I would also suggest that the first year should be geared towards preparing your garden beds. Maybe transplant some plants to other locations. My backyard was full of trees that had started as weeds, so I spent the first year clearing them out. By the second year, I was beginning my beds in the front yard. The third year found me working on the yards on either side of the home. I was also evaluating the plants in the front yard. Some plants just were not doing well, so I had to take them out. I created my herb/rock garden by the entrance at this time. The fourth year saw my backyard taking shape. This year will see the completion of the garden space.
If you are not planning to stay in the house long, then large garden projects will not give you your money back. If you are staying in the home, go at your own pace. Your garden will look better in the end, and it will require less work, while costing less. If you want the fuller effect to please the one you love, buy some annuals to fill in those spaces till the perennials grow to their proper size. This tactic made my wife happy. I bought the flats that were the least expensive blooms.
The most important thing is to make a space for yourself to sit back and enjoy your surroundings. Why else would you go through the effort of producing a garden?
When I first came to Houston (many, many years ago), one of the first things that was mentioned to me was a fact about the weather. It was said that if you did not like it wait five minutes, and it will change. Our weather is not that changeable, but during the day yesterday, we had a thirty degree temperature drop. I think it is those drops which make us feel the cold all the more in Houston, even when it is not that cold.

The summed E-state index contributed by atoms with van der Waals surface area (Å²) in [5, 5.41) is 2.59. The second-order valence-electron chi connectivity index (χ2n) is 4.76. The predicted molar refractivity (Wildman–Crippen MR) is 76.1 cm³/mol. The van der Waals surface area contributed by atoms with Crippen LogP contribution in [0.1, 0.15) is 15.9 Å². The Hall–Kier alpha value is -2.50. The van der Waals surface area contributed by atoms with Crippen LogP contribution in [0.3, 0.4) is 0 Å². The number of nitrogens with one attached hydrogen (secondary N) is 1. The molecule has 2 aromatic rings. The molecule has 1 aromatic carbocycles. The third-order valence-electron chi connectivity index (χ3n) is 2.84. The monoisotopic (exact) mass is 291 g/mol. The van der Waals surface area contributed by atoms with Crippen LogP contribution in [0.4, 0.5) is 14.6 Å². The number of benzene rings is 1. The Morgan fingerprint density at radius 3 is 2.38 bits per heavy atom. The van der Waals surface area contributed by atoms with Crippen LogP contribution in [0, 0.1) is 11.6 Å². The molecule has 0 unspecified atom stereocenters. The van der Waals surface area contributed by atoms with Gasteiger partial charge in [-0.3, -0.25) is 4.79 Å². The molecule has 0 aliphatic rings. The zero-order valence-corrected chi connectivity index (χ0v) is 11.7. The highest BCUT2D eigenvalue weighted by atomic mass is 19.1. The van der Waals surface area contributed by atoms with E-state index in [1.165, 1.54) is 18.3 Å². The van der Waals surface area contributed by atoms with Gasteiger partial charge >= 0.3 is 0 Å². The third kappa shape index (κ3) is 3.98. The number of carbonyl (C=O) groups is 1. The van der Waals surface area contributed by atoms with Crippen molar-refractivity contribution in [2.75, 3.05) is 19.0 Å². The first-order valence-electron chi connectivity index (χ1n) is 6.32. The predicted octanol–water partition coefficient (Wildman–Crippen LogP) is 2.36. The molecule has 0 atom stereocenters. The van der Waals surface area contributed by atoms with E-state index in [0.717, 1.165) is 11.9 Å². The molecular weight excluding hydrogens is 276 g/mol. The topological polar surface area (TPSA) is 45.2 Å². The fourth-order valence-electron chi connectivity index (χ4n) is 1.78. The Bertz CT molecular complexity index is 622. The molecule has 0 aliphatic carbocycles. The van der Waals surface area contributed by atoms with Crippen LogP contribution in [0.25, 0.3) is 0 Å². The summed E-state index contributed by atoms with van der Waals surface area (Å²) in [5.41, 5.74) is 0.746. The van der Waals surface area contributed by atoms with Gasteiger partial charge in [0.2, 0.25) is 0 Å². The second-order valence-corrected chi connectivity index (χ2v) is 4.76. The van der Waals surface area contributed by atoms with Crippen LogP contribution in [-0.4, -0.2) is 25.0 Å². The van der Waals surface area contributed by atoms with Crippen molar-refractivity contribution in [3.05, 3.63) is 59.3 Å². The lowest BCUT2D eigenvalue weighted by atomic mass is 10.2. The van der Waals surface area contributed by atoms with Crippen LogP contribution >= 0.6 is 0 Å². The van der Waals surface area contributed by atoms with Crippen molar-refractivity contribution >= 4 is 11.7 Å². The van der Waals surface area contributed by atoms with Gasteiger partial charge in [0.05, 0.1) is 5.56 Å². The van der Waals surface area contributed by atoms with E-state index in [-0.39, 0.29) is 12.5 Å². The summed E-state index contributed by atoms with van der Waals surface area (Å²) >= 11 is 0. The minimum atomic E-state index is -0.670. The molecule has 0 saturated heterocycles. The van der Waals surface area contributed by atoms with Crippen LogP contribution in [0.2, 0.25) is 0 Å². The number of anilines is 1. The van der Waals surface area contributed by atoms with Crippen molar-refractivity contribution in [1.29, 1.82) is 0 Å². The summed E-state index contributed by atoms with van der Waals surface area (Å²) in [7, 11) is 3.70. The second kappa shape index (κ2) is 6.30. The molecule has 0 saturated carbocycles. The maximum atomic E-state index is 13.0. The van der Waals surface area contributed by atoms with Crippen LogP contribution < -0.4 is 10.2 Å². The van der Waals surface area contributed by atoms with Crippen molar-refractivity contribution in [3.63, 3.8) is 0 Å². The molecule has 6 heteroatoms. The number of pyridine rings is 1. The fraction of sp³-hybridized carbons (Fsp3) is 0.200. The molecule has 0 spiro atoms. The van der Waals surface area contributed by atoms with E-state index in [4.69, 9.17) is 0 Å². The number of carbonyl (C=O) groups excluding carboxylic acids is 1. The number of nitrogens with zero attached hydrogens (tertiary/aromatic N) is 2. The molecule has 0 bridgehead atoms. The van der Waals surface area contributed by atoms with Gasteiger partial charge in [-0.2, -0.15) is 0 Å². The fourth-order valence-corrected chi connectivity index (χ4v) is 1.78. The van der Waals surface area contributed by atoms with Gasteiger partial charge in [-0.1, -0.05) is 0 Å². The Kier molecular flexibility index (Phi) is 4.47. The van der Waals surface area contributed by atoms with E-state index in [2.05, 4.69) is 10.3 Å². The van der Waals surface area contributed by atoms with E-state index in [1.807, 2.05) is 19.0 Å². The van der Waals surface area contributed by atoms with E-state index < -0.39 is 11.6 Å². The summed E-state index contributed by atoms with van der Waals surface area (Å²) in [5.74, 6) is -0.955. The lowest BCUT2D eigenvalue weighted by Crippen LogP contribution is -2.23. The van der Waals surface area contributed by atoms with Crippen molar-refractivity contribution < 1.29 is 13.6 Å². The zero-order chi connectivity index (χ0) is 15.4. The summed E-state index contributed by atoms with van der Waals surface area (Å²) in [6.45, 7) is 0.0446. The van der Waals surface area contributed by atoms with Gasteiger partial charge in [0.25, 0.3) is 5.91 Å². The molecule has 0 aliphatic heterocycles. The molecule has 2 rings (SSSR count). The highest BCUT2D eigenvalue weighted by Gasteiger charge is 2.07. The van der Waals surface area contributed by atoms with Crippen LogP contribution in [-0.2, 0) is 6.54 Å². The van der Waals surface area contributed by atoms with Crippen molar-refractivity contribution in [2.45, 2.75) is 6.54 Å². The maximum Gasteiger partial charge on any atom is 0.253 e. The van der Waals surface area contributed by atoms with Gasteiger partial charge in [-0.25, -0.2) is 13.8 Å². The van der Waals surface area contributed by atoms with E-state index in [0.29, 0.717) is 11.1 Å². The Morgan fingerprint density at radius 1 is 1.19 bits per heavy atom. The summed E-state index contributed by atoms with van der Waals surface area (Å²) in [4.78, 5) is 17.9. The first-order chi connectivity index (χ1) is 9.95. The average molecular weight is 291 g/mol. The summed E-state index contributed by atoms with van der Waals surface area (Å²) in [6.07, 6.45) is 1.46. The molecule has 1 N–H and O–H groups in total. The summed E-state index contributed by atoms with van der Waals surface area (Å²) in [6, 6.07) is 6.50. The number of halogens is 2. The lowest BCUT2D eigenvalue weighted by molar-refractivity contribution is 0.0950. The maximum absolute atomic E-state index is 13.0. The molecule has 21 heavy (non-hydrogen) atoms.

I went outside to check on my plants this morning to see how they are handling this climate. Quite well really. My pepper plants are still going strong, and their biggest worry is that my daughter will come to attack them. Basil does not like the cold, but I have two plants that are struggling on. My main plantings this week have been more swiss chards and nasturtiums. I also planted onion sets, which will probably be more for next year’s harvest. I knew that we were in for more cold temperatures, but when I saw that the tomato plants have come in, I decided to give them a try. These plants do not do well in Houston. If you wish to spend the time nurturing them, you can get a crop, but I do not want to lavish that much attention on them. I like being in the garden, but I do not always want to work in it. I am just going to let them wander, to see if they fruit.
I was finalizing some pruning before spring, which will be upon us soon. If you have shrubs which flower in the spring, like azaleas, do not prune them now. You will destroy the bud growth, so you will have no flowers. The best time to prune such shrubs is after the flowers are spent. The plant can grow through the year, and then you will have another nice showing of flowers in the spring next year. Azaleas are quite common in Houston, and I guess that is why I never desired them in my yard. However, I had some bushes in the garden of this house when I bought it, and I have to say that I have enjoyed these spring blooms.
If you are looking for spring color, you will find many options at your garden center right now. It seems that they are already prepared for the coming season, but they now have in stock an item for summer color: caladiums. These bulbs are heat tolerant, and they can give you some vibrant foliage, which will last longer than a flower’s bloom. Check out the different types, and you may find one for your beds.